The New York Times reports that electronic books are gathering information about readers’ habits, which raises privacy questions:
SAN FRANCISCO — Before the Internet, books were written — and published — blindly, hopefully. Sometimes they sold, usually they did not, but no one had a clue what readers did when they opened them up. Did they skip or skim? Slow down or speed up when the end was in sight? Linger over the sex scenes?
A wave of start-ups is using technology to answer these questions — and help writers give readers more of what they want. The companies get reading data from subscribers who, for a flat monthly fee, buy access to an array of titles, which they can read on a variety of devices. The idea is to do for books what Netflix did for movies and Spotify for music. […]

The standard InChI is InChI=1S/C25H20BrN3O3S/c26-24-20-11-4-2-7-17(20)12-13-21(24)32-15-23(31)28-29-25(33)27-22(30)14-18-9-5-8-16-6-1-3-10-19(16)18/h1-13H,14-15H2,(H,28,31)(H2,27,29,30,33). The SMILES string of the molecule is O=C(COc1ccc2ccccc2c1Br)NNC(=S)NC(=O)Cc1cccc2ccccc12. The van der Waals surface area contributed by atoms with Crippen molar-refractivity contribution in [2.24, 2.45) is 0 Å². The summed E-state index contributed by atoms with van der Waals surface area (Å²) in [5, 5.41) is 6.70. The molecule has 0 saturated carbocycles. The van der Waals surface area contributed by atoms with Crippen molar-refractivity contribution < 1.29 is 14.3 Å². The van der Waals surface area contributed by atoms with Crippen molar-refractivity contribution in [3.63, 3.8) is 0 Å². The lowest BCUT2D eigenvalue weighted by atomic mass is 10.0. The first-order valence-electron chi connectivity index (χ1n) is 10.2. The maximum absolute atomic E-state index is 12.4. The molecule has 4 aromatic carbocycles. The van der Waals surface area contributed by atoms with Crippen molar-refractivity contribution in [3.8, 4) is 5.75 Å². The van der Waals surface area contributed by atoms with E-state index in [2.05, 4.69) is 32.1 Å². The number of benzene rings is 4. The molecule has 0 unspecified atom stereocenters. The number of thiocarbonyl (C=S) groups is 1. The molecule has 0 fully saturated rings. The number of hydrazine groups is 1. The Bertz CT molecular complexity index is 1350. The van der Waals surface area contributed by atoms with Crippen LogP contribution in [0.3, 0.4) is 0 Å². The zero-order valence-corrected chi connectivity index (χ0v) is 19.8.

The move to exploit reading data is one aspect of how consumer analytics is making its way into every corner of the culture. Amazon and Barnes & Noble already collect vast amounts of information from their e-readers but keep it proprietary. Now the start-ups — which also include Entitle, a North Carolina-based company — are hoping to profit by telling all. […]
The services say they will make the data anonymous so readers will not be identified. The privacy policies however are broad. “You are consenting to the collection, transfer, manipulation, storage, disclosure and other uses of your information,” Oyster [a New York-based subscription start-up] tells new customers.